Materialism has come to mean simply that something is historical, socially constructed, involves cultural practices, and is contingent. It has nothing to do with processes that take place in the heart of stars, suffering from cancer, or transforming fossil fuels into greenhouse gases. We wonder where the materialism in materialism is. (OC, 2)

This notion that materialism has lost its way is the central problem Levi seeks to overcome, to challenge all those who have decoupled materialism from its material basis and instead invented an immaterial materialism cut off from its very ties to the real world.

But what kind of materialism does he seek to defend and renew?

Cultural Materialism as Idealism: or How Machines and Games Awakened Me from my long Slumber

According to the Hegelian system ideas, thoughts and concepts have produced, determined, dominated the real life of men, their material world, their actual relations.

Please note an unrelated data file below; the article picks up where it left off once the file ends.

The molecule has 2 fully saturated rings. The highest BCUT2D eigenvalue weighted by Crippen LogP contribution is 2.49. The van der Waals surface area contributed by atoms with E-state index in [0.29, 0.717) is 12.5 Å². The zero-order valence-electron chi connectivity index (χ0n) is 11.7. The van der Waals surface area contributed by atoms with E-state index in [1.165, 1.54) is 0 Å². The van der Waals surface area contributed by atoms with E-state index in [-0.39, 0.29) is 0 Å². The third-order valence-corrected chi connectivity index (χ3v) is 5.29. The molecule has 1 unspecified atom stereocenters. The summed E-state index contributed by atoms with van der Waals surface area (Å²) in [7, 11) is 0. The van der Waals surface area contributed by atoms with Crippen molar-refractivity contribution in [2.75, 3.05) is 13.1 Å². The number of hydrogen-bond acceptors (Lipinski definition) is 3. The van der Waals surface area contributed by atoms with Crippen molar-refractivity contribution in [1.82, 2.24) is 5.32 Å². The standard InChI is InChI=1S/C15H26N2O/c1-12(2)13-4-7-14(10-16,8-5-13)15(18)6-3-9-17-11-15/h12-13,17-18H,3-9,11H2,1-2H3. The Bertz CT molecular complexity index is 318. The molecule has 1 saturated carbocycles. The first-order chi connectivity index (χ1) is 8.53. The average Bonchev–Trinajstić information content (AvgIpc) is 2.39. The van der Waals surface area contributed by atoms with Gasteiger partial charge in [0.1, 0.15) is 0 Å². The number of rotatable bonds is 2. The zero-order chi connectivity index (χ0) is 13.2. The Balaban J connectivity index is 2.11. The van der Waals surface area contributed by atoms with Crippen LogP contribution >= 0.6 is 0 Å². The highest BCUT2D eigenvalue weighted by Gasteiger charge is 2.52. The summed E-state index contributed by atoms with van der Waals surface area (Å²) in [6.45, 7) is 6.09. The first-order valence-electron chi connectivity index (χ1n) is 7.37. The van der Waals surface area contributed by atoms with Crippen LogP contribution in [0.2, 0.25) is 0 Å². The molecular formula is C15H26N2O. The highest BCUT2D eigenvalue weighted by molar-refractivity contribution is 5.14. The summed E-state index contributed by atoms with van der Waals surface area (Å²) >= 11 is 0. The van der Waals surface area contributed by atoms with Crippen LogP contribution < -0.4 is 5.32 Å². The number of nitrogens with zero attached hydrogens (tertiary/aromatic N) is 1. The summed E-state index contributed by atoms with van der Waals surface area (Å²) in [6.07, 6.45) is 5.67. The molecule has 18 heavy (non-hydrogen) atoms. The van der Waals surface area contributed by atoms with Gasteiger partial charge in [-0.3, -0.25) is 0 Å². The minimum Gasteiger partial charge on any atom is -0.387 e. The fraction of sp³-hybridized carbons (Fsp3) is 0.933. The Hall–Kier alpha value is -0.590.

– Marx, Karl; Friedrich Engels – The German Ideology

As Levi argues most of modern historical materialism after Marx became its opposite, an inversion of Marx and Engel’s original thesis, and instead became sheer idealism in theory and practice. From the early revisionists (Kautsky) onward historical materialism, critical theorists, structuralists, and post-structuralists “taught us to discern how fashion exercises power and reinforces certain odious social relations by functioning as a vehicle for certain meanings, symbolic capital, and so on” (OC, 3). Yet, this was only part of the story. As things lost their materiality and entered the discursive realm of theory and practice an “entire domain of power became invisible,” according to Levi, “and as a result we lost all sorts of opportunities for strategic intervention in producing emancipatory change” (OC, 3). This turn from things to their linguistic signifiers, the Linguistic Turn, left Levi in trouble. As he states it he came to a point that he realized  that he’d become so “entrenched in the work of Žižek, Lacan, Derrida, Adorno, and the structuralists and post-structuralists” that he was “convinced that the diacritical difference introduced by signs carve up the world, and that change was effected by debunking these signifying assemblages” (OC, 4).